After toying with virtual reality in 2015, the Sundance Film Festival's diving into VR in a big way this year with its New Frontier lineup. That’s probably why Gear VR maker Samsung chose the festival as the perfect time to announce it would open a studio in New York dedicated to creating “new immersive experiences” for virtual reality, according to CNET.
There’s not a lot of news about the new studio or what kinds of “experiences” the company plans to create. The new studio will be in the same office as a Samsung marketing team, CNET reports.
Depending on space, Samsung may not be planning to create actual content there. Instead, it may do something more like Netflix, where a team looks for projects to produce and distribute. Samsung is already involved in content creation for virtual reality with Gone, a short, serialized thriller from The Walking Dead creator Robert Kirkman’s Skybound Entertainment.
The impact on you at home: Film and television will be especially important to the Gear VR as opposed to the upcoming Oculus Rift, which is currently aimed at PC gamers. Mainstream entertainment forms are more likely to appeal to the Samsung’s wide base of users already rocking a Gear VR-compatible Galaxy Note 5, Galaxy S6, S6 Edge, or S6 Edge+. Without the lure of something beyond games fewer people are apt to drop the extra $100 on a fancy smartphone peripheral.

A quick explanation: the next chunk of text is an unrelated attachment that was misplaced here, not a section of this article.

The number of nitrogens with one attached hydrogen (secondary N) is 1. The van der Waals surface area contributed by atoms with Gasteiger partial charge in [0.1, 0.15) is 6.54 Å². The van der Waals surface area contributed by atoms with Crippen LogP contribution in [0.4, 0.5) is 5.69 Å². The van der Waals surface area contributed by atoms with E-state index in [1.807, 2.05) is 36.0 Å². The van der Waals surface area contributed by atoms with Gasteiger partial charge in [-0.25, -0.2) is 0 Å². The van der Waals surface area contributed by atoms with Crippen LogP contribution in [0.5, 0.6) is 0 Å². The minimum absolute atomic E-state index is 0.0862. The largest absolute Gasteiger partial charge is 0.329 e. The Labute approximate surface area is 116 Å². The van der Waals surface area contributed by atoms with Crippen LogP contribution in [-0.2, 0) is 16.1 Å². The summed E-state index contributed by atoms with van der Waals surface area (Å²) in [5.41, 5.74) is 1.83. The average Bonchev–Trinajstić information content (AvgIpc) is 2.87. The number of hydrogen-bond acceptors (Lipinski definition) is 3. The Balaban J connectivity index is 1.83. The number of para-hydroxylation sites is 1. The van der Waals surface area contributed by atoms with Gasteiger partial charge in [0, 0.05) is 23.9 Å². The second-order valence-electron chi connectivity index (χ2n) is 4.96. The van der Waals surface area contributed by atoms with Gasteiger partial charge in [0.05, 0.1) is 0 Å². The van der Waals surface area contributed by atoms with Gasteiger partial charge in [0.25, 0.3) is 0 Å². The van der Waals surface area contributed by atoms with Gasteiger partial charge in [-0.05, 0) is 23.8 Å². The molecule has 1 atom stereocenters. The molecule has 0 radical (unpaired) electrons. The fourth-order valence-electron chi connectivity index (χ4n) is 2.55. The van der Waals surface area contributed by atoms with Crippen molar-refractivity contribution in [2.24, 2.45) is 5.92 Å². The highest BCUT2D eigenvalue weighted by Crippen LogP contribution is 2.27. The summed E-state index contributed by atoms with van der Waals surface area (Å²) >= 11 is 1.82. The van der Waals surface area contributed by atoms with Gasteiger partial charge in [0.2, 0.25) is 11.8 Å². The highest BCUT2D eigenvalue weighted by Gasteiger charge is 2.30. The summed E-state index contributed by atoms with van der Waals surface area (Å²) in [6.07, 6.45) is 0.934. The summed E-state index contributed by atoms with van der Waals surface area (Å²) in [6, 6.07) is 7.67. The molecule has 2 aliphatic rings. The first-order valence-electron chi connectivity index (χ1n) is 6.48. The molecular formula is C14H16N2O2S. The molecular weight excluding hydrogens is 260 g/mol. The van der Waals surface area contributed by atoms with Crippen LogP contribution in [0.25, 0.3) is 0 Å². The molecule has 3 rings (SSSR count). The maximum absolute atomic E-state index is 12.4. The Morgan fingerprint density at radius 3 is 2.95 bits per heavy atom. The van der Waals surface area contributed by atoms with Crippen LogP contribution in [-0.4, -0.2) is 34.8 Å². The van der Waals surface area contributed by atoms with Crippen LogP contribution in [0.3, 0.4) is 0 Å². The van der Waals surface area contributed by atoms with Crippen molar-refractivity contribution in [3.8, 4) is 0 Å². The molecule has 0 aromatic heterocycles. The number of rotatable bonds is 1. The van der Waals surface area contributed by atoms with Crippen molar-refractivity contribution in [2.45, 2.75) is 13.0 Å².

This year’s Sundance Festival features a healthy amount of virtual reality experiences, most of which you can download for yourself. Samsung’s Milk VR app for the Gear VR and the Google Cardboard apps both offer free access to some of the VR experiences at Sundance, such as Waves from Reggie Watts, according to Wired.
Samsung is also using Sundance to show off the allure of VR with Interrogation, a comedic short from Funny Or Die featuring Paul Scheer and Rob Huebel. Additionally, Samsung's releasing a number of episodes from Gone during Sundance, as well as other VR works from the festival’s New Frontier program.
This story, "Samsung's opening a New York studio dedicated to creating virtual reality experiences" was originally published by PCWorld.